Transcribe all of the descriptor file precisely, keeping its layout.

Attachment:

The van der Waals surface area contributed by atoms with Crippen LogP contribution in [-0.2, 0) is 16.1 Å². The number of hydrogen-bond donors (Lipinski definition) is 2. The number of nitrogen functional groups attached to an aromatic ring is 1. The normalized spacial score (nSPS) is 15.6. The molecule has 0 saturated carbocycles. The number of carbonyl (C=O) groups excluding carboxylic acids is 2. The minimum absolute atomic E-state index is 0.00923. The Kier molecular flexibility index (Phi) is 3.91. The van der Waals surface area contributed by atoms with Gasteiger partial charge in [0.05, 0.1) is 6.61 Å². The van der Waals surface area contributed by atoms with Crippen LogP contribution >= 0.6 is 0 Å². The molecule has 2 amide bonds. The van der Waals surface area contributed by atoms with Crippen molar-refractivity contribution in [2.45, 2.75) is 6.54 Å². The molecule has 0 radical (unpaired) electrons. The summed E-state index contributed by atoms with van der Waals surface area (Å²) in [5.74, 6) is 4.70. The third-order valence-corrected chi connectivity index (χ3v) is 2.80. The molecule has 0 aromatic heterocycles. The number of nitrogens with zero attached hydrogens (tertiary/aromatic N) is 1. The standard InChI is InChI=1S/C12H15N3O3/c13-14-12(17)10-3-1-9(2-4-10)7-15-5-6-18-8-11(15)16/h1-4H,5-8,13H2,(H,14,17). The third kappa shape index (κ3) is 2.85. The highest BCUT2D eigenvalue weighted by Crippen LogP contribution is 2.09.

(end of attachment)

The van der Waals surface area contributed by atoms with Crippen LogP contribution in [-0.2, 0) is 16.1 Å². The number of hydrogen-bond donors (Lipinski definition) is 2. The number of nitrogen functional groups attached to an aromatic ring is 1. The normalized spacial score (nSPS) is 15.6. The molecule has 0 saturated carbocycles. The number of carbonyl (C=O) groups excluding carboxylic acids is 2. The minimum absolute atomic E-state index is 0.00923. The Kier molecular flexibility index (Phi) is 3.91. The van der Waals surface area contributed by atoms with Gasteiger partial charge in [0.05, 0.1) is 6.61 Å². The van der Waals surface area contributed by atoms with Crippen LogP contribution >= 0.6 is 0 Å². The molecule has 2 amide bonds. The van der Waals surface area contributed by atoms with Crippen molar-refractivity contribution in [2.45, 2.75) is 6.54 Å². The molecule has 0 radical (unpaired) electrons. The summed E-state index contributed by atoms with van der Waals surface area (Å²) in [5.74, 6) is 4.70. The third-order valence-corrected chi connectivity index (χ3v) is 2.80. The molecule has 0 aromatic heterocycles. The number of nitrogens with zero attached hydrogens (tertiary/aromatic N) is 1. The standard InChI is InChI=1S/C12H15N3O3/c13-14-12(17)10-3-1-9(2-4-10)7-15-5-6-18-8-11(15)16/h1-4H,5-8,13H2,(H,14,17). The third kappa shape index (κ3) is 2.85. The highest BCUT2D eigenvalue weighted by Crippen LogP contribution is 2.09.